Everything continues without you

By John Clay

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Your press release ends on the line ‘Everything continues without you.’ I wish that was a line in the song! Tell me more about the lyrics of ‘Resting in Murder.’

Sofia: The whole song revisits one of my sleep paralysis episodes and my grandmother’s death. How life seemed cruel by continuing its movements, its noises, its everything when your world has stopped. Everything continued without me. Life, and with life, I mean the nature of things – is cruel in essence. We’re in a constant Darwinistic mode as a result. I must say it’s never easy to combine these types of lyrics with heavy guitars. That was always my struggle with Starsha Lee for some reason. There’s a Scott Walker album that I absolutely adore called ‘The Drift’ that is the type of backing that I imagine for these lyrics.

What problems did you find in the lyrics not working with heavy guitars? How did you resolve this struggle?

Sofia: All imagery has an emotional connotation to the writer, and one aims to translate it correctly. This “properly” means that we feel some mediums better than others. If this makes sense, these lyrics are different in color and sound from a heavy guitar. I try to resolve this incompatibility by writing with some humor. The first album is tragically humorous. For years now, I’ve been tired of the rock n roll sound – I know, I must be joking, right? When I started Starsha Lee, I was putting out something in a residual state already.

Would you say then that your communication is better suited to your use of polaroids?

Sofia: No, Polaroids are silent. There’s potential noise in them, but they represent tactile moments in silence. Unfortunately, or maybe not, I don’t know. I need body language to achieve a specific type of translation. I spent years with all this fury, this body language fury, locked inside me. I have to put it out somehow, and if rock n roll is my only chance, I will do it. This is why I always said I’m not a musician. What I care about most are body grammar and words. I’m going to do more Butoh classes in the future. That’s something I’m very interested in.

In conclusion, I want to grasp a plural language. I want to feel and translate everything I can without limitations. Concepts like being a singer, a painter, dressing in a certain way have revealed themselves as limited to me. I think human beings suffer from definitions too much. It seems that sensitivity is fluid, eternal, flowing, and can grasp anything, any medium. I’m going to say something unpopular – plurality is individuality.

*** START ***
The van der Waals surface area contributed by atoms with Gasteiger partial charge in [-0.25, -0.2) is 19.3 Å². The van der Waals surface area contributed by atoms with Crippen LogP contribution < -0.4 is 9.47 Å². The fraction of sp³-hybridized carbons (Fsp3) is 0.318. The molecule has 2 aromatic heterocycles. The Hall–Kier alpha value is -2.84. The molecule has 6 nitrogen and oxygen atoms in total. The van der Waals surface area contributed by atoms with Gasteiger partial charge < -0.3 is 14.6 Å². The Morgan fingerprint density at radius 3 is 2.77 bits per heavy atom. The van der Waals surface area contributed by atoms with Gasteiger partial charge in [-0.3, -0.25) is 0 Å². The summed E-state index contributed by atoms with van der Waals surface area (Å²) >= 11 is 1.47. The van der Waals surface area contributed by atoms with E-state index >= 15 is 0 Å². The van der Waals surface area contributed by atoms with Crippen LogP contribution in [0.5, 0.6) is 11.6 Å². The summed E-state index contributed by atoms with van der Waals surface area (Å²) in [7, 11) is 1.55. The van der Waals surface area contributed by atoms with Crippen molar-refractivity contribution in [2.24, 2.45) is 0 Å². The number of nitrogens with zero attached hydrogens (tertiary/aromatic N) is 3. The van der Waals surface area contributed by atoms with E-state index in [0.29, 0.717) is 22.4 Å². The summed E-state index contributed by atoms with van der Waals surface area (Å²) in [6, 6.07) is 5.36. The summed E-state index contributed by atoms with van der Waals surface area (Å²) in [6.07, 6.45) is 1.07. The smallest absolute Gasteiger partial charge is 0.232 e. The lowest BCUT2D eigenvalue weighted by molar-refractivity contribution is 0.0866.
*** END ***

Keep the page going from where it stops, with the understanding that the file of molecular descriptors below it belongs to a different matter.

I must say I thought being in a band would be a place of freedom, but it turns out to be just another random cage.

Keen to know why you consider plurality being synonymous with individuality to be an unpopular statement?

Sofia: Apart from the music scene, I’m friends with other types of artists like poets, photographers, and so on. And I keep seeing this post-modern tendency to assume that an artist is someone like no one else. No one has to be careful about explaining this! I’m not saying their sensitivity is not their own. Funny, I remember years ago a poet I know got very irritated with me when I told her about the human faculty of creating art. I told her that all humans have the capacity for aesthetical feelings, as Kant explains very well. She thought I was saying her poetry was like any other poet’s poetry (a threat to her individualism). Immediately she replied to me with a hierarchy of artists, trying to keep her status safe. Now, we all know that some artists were more socially relevant than others, but that’s a different question. What I’m saying is, in very simplistic terms (and broken English!), I think that a lot of art results from the stigma of being unique. That point of view started to take shape in the Renaissance times and led to what we perceive nowadays. In reality, it seems to be just another territorial pissing. Culture is a funny thing. I will leave this question as I don’t want to be unpleasant to anybody.

By plurality, I mean that our spirit has the capacity of dialogue and be many identities. We see this in Butoh dance, for example. There’s an attempt to be everything in Butoh or any other form of subconscious performance. Therefore, the identity seems like fiction. We are everything. The work of Kazuo Ohno comes to mind.

Writers talk about the crowd of voices they have in their head waiting to come to life, actors to bring people to life, painters that paint states of mind… it’s all about manifesting something.

Hearing an artist debunk or demystify what you rightly pointed out as a legacy of the renaissance period is so refreshing. For some artists, it’s as if Warhol never happened. In closing, you describe yourself as a ‘Womb victim, no disclaimer.’ Was there any hesitation in writing a line that appears to reduce the lives in question?

Sofia: I write in English, which is always a disadvantage. I have a natural tendency to write in a very compact, short way. I think my lyrics always suggest that something is unsaid, but it’s that untold state of things that the listener can glue their own meaning to.

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